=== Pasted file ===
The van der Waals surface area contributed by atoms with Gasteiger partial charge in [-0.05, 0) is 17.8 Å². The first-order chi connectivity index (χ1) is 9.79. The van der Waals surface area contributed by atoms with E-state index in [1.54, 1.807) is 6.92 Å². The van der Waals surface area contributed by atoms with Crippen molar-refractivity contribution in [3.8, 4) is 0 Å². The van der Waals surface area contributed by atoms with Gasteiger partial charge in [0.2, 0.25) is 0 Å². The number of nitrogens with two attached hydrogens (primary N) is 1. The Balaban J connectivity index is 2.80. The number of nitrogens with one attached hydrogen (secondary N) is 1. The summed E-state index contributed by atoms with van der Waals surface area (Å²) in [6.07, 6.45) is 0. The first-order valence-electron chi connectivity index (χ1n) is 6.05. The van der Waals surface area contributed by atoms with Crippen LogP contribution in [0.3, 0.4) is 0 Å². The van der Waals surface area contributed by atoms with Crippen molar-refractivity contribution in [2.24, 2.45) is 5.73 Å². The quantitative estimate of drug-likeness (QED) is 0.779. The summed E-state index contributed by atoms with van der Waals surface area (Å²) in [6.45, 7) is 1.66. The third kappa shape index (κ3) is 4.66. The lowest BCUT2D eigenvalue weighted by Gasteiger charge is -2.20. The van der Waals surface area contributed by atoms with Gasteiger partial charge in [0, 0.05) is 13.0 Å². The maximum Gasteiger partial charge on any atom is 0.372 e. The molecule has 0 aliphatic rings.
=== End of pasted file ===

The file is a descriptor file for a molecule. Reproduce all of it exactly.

The van der Waals surface area contributed by atoms with Gasteiger partial charge in [-0.05, 0) is 17.8 Å². The first-order chi connectivity index (χ1) is 9.79. The van der Waals surface area contributed by atoms with E-state index in [1.54, 1.807) is 6.92 Å². The van der Waals surface area contributed by atoms with Crippen molar-refractivity contribution in [3.8, 4) is 0 Å². The van der Waals surface area contributed by atoms with Gasteiger partial charge in [0.2, 0.25) is 0 Å². The number of nitrogens with two attached hydrogens (primary N) is 1. The Balaban J connectivity index is 2.80. The number of nitrogens with one attached hydrogen (secondary N) is 1. The summed E-state index contributed by atoms with van der Waals surface area (Å²) in [6.07, 6.45) is 0. The first-order valence-electron chi connectivity index (χ1n) is 6.05. The van der Waals surface area contributed by atoms with Crippen LogP contribution in [0.3, 0.4) is 0 Å². The van der Waals surface area contributed by atoms with Crippen molar-refractivity contribution in [2.24, 2.45) is 5.73 Å². The quantitative estimate of drug-likeness (QED) is 0.779. The summed E-state index contributed by atoms with van der Waals surface area (Å²) in [6.45, 7) is 1.66. The third kappa shape index (κ3) is 4.66. The lowest BCUT2D eigenvalue weighted by Gasteiger charge is -2.20. The van der Waals surface area contributed by atoms with Gasteiger partial charge in [0, 0.05) is 13.0 Å². The maximum Gasteiger partial charge on any atom is 0.372 e. The molecule has 0 aliphatic rings.